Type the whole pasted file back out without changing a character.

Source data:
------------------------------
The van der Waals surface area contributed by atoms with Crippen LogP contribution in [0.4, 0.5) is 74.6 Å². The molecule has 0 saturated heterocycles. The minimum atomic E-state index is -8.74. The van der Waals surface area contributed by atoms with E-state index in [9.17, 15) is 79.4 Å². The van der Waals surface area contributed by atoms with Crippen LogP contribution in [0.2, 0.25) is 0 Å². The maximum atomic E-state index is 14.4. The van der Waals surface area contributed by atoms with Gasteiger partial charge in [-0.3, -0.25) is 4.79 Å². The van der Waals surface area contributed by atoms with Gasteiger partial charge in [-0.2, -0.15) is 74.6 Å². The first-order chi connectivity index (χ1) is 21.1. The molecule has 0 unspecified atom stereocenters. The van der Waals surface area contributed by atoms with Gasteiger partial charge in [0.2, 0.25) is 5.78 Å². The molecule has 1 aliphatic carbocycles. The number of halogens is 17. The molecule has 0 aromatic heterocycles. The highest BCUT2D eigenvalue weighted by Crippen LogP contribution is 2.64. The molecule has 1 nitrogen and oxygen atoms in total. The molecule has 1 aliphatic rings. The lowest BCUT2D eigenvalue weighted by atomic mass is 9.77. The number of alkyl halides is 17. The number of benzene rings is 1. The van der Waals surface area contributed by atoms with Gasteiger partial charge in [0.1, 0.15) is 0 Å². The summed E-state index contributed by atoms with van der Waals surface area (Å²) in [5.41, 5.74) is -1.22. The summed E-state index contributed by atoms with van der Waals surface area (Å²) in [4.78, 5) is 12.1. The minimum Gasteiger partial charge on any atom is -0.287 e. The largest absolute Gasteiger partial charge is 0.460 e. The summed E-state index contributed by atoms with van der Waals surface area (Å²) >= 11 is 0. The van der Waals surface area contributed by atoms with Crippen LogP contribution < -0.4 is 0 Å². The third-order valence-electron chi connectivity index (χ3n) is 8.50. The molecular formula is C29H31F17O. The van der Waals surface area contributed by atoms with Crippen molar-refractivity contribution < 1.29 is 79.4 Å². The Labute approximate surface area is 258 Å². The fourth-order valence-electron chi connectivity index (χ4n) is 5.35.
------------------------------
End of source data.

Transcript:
The van der Waals surface area contributed by atoms with Crippen LogP contribution in [0.4, 0.5) is 74.6 Å². The molecule has 0 saturated heterocycles. The minimum atomic E-state index is -8.74. The van der Waals surface area contributed by atoms with E-state index in [9.17, 15) is 79.4 Å². The van der Waals surface area contributed by atoms with Crippen LogP contribution in [0.2, 0.25) is 0 Å². The maximum atomic E-state index is 14.4. The van der Waals surface area contributed by atoms with Gasteiger partial charge in [-0.3, -0.25) is 4.79 Å². The van der Waals surface area contributed by atoms with Gasteiger partial charge in [-0.2, -0.15) is 74.6 Å². The first-order chi connectivity index (χ1) is 21.1. The molecule has 0 unspecified atom stereocenters. The van der Waals surface area contributed by atoms with Gasteiger partial charge in [0.2, 0.25) is 5.78 Å². The molecule has 1 aliphatic carbocycles. The number of halogens is 17. The molecule has 0 aromatic heterocycles. The highest BCUT2D eigenvalue weighted by Crippen LogP contribution is 2.64. The molecule has 1 nitrogen and oxygen atoms in total. The molecule has 1 aliphatic rings. The lowest BCUT2D eigenvalue weighted by atomic mass is 9.77. The number of alkyl halides is 17. The number of benzene rings is 1. The van der Waals surface area contributed by atoms with Gasteiger partial charge in [0.1, 0.15) is 0 Å². The summed E-state index contributed by atoms with van der Waals surface area (Å²) in [5.41, 5.74) is -1.22. The summed E-state index contributed by atoms with van der Waals surface area (Å²) in [4.78, 5) is 12.1. The minimum Gasteiger partial charge on any atom is -0.287 e. The largest absolute Gasteiger partial charge is 0.460 e. The summed E-state index contributed by atoms with van der Waals surface area (Å²) >= 11 is 0. The van der Waals surface area contributed by atoms with Crippen LogP contribution < -0.4 is 0 Å². The third-order valence-electron chi connectivity index (χ3n) is 8.50. The molecular formula is C29H31F17O. The van der Waals surface area contributed by atoms with Crippen molar-refractivity contribution < 1.29 is 79.4 Å². The Labute approximate surface area is 258 Å². The fourth-order valence-electron chi connectivity index (χ4n) is 5.35.